Where was I?
Oh yeah: There’s no point in being a folk singer if the folks never get to hear your stuff and DiFranco made her own way to bring the music to the people. Righteous Babe records represents the epitome of the DIY ethic that is a hallmark of the punk movement. It’s telling, then, that DiFranco associates “folk” with a certain spirit, much the same way that I think of “punk.” In the book Rock Troubadours (goofy name, I know), she’s quoted thusly regarding folk: “It’s an attitude, it’s an awareness of one’s heritage, and it’s a community. It’s subcorporate music that gives voice to different communities and their struggle against authority.” And when she’s not giving voice to those different communities through her songs, DiFranco supports innumerable progressive causes and has devoted herself and her label to the unenviable task of revitalizing her home town, Buffalo, New York.
Which is cool, you know, but what about the music? DiFranco’s detractors (and she has many) would have you believe that she’s some kind of one-dimensional harpy, shrieking unfounded accusations directly at every penis within a thousand miles of wherever her music is being played. Which is obviously bullshit. DiFranco’s feminism isn’t all the shouting kind (Bikini Kill’s was, and dog bless ’em for it); no, she’s more likely to hit you with a vivid story of a woman trying to carve her own path in a nation that is predominantly run by rich, white men. “Letter to a John” is a brilliant example of this – it’s a beautiful song wherein the narrator is a stripper who imagines taking the money she gets from giving dudes lap dances and getting the hell out of town. “I don’t think that I’m better than you/ but I don’t think that I’m worse,” she tells her current customer, summing up basically the entire ethos of feminism (and humanism and democracy, at least in theory) in two lines.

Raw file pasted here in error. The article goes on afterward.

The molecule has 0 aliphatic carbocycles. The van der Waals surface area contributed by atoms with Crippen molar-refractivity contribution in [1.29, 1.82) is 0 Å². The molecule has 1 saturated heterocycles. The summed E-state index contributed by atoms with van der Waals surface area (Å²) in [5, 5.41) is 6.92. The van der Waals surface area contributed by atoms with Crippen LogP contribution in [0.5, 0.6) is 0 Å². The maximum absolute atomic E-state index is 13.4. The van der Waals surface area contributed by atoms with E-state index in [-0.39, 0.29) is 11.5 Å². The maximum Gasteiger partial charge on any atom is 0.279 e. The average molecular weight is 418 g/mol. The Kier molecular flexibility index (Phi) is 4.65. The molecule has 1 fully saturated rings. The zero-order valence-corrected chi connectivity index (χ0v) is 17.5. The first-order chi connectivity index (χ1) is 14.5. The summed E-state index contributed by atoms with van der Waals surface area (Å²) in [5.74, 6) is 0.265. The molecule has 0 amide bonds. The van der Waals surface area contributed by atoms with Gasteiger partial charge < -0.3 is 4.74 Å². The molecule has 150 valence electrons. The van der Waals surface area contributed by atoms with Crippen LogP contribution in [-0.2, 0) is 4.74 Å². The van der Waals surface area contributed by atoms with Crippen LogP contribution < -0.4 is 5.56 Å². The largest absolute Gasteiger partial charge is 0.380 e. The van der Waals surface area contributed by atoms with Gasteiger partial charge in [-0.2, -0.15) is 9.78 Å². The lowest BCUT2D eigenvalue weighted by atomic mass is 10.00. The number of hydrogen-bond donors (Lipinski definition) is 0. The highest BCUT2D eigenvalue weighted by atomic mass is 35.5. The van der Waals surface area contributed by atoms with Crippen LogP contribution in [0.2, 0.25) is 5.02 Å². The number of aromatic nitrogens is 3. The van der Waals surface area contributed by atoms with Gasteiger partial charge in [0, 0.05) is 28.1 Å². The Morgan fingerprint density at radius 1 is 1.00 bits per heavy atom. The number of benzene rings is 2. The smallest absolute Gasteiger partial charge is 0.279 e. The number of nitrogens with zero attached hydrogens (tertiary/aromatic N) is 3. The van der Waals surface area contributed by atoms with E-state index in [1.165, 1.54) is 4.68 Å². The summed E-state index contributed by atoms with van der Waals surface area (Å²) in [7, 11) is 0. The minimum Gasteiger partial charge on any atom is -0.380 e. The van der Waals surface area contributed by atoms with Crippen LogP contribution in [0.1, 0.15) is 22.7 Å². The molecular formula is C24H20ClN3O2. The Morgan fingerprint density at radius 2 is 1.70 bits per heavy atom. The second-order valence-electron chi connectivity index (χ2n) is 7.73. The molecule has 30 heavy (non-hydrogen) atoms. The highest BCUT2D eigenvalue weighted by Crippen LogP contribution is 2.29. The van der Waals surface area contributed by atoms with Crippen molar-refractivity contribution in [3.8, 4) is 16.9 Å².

But to portray Ani DiFranco as some shrill, humorless activist is to do a hack-shit job of describing her large and varied catalogue of tunes. There are beautiful pop melodies in her songs (“Both Hands” and “As Is” come to mind) and some of them are wonderfully earnest (and only slightly cheesy) love songs like “Way Tight” from 2008’s Red Letter Year, which is – sadly – DiFranco’s most recent studio album (although fans itching for a dose of new Ani music can whet their appetites by checking out the new Twilight Singers album, where they’ll hear DiFranco on “Blackbird and the Fox”). My favorite DiFranco love song is still “Falling Is Like This,” largely because it captures the reckless feeling of falling in love (“one minute there was road beneath us/ and the next just sky”) while challenging the ways in which we typically describe a sensation that transcends our feeble words.
The cheap sum-up ending of this profile would be to say that Ani DiFranco is like the Woody Guthrie of the Riot Grrrl generation, but it’s more accurate to say that she has made it possible for women her daughter’s age to become the Ani DiFranco of their generation. She’s made herself an icon for independence, not just in music performance and distribution, but in actual thought and deed. And, like all true badasses, Ani DiFranco never intended to be an icon (I suspect she might not appreciate the suggestion that she is an icon, but I also very strongly suspect she doesn’t even know Bollocks! exists); she simply applied a relentless work ethic to a passion for her art, which his something we can all do, even if we’re not indie folk stars.